9 To 5: Days In Porn

directed by Jens Hoffman

About The Movie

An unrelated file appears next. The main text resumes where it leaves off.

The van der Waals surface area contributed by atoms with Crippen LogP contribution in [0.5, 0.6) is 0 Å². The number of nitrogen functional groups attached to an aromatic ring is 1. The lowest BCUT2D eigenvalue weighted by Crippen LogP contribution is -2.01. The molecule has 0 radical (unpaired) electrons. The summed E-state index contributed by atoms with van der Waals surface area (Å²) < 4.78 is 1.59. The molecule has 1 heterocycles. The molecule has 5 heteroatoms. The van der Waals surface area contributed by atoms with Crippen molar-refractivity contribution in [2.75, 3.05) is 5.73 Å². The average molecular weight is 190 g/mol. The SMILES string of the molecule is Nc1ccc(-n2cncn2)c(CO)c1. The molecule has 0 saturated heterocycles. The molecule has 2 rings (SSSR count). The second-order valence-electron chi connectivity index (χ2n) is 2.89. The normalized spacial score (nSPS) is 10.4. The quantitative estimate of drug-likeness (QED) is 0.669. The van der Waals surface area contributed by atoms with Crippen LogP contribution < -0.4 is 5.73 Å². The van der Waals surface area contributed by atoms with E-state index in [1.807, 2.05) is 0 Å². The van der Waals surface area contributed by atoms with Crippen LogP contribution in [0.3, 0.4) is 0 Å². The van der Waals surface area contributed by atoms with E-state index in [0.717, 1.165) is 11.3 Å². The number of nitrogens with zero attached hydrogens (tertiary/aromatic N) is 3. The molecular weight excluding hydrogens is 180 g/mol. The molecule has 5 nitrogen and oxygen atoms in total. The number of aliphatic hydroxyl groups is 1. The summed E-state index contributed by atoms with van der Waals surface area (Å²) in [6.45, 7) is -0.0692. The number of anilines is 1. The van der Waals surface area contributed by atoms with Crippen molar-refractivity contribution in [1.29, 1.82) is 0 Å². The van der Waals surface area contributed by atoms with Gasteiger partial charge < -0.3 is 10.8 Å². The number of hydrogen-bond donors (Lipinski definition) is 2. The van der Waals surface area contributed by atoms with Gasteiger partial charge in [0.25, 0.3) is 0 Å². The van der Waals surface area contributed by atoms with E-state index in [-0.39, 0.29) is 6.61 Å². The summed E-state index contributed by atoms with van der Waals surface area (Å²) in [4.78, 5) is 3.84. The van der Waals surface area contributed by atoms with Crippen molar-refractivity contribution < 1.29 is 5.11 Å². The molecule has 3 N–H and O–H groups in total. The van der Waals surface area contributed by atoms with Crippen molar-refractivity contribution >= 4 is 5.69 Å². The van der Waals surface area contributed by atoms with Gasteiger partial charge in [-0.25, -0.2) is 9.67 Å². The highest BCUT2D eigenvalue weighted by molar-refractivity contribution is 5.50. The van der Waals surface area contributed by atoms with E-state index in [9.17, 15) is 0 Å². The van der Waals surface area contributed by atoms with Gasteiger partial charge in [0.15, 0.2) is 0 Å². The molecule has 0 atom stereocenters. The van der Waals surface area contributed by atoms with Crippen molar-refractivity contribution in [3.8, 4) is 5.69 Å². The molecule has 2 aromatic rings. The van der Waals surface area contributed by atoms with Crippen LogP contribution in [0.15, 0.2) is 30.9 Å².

The idea for this project came about because we (Cleonice Camino and Jens Hoffman) asked ourselves a question: who are the people who make those movies that everybody has seen but nobody admits to owning? There have been a number of movies and TV series’ about the topic but we felt that there was never an attempt to understand the human aspect. Many covered the technical, ‘making of’ stuff without ever getting to know the people – those who work to make this industry more profitable than the music industry. Pornography pervades many areas of popular culture and is socially accepted in many art forms: photography, literature, paintings, music, etc. but the film genre is stigmatized. Jens Hoffmann (Director): “We experienced it ourselves. Once we started this project, we constantly had to explain that we were not shooting a porno but that we were making a movie about the industry. And still, some really didn’t want to “get their hands dirty”. Perhaps it was this that created some solidarity with our protagonists. I also got the impression that there would be no American independent movie scene without porn. All cameras, lights and sound people have to work on these “love stories” to make some cash, but talk about the ‘cool indie’ project which they work on for free. Yes, porn helps our culture. And porn is fashionable - recognized by T-shirts boasting a pornstar, or the rebirth of the golden-framed Wayfarer, or just general trends. And Boogie Nights – that definitely started something! If we go by the statistics, pretty much every second American or European household has some “dirty DVDs” hidden on the upper shelf of their wardrobe. Pornography, as a concept and in certain manifestations, seems to be often, and acceptably, used in movies. Still it has not gained access to cultural society nor has it shed its aura of shadiness.” But at the end of the day, somebody has to do the job and have sex in front of the cameras. Who are these people? What is their motivation and how long can they do this job? How does it affect their personalities and their private lives? Pornography puts one of the highest moral goods of society, i.e. love, in its physical form. How do the protagonists deal with it when personal values such as love, friendship and sex are put into new relationships? JH: “These questions kept coming up once research for the project started in 2003 – first in Prague and Berlin and then later in Los Angeles. And when we spoke to the people around us, they always had more questions: Why are the girls doing this? Are they having fun? Do they have boyfriends? How much money can they earn? It didn’t stop. It was obvious: people were interested. Once the research continued, a whole new world opened to our eyes and ears and we understood that all those TVreports were just scratching at the surface. In order to keep a neutral perspective for the viewer, it was clear that we could not create a narrated documentary. We had actually planned to have a story structure (like a feature movie) and originally intended on 5 to 7 stories, structuring the movie in episodes. When we started filming, it was the plan to work with about 15 people as protagonists but to have only a third of them in the movie. After almost 1.5 years of filming we knew there was much more to it than the original 5. But the first rough cut was around 4 hours long. So we ended up deleting a lot and deciding on 11 main characters.” The world of pornography is a small, sometimes family-like parallel society that has established its own values and rules. The actual protagonists of this industry live in a world in which they build a second identity, often by using a stage name. When you take a closer look, the self-image of the industry does not correspond to the clichés, which are so often promoted by its representatives in their public appearances. The real world of porn is not as glamorous as magazines and TV shows want to make us believe. It is a small world of its own, burdened with big problems and prejudices and is also extremely sensitive. It is not obvious because dealing with the subject is still a venture – one that takes some courage and puts one at risk of becoming ostracized. JH: “What we were going for in the movie was to neither glorify nor confirm preconceived opinions or expectations by promoting clichés. We searched for closeness by creating an honest approach to the subjects with the thought that through personal portraits, we could offer the audience the chance to identify with our protagonists.” ‘9to5 – Days in Porn’ is reality and is therefore unbiased perspective. The undeniable visual draw is not meant to be just a stylistic device but, through its presence, also adds to the content: it is a mixture of art and documentation, i.e. realism in the beauty of the moment and the aesthetics in the untold emotions in surprising situations.

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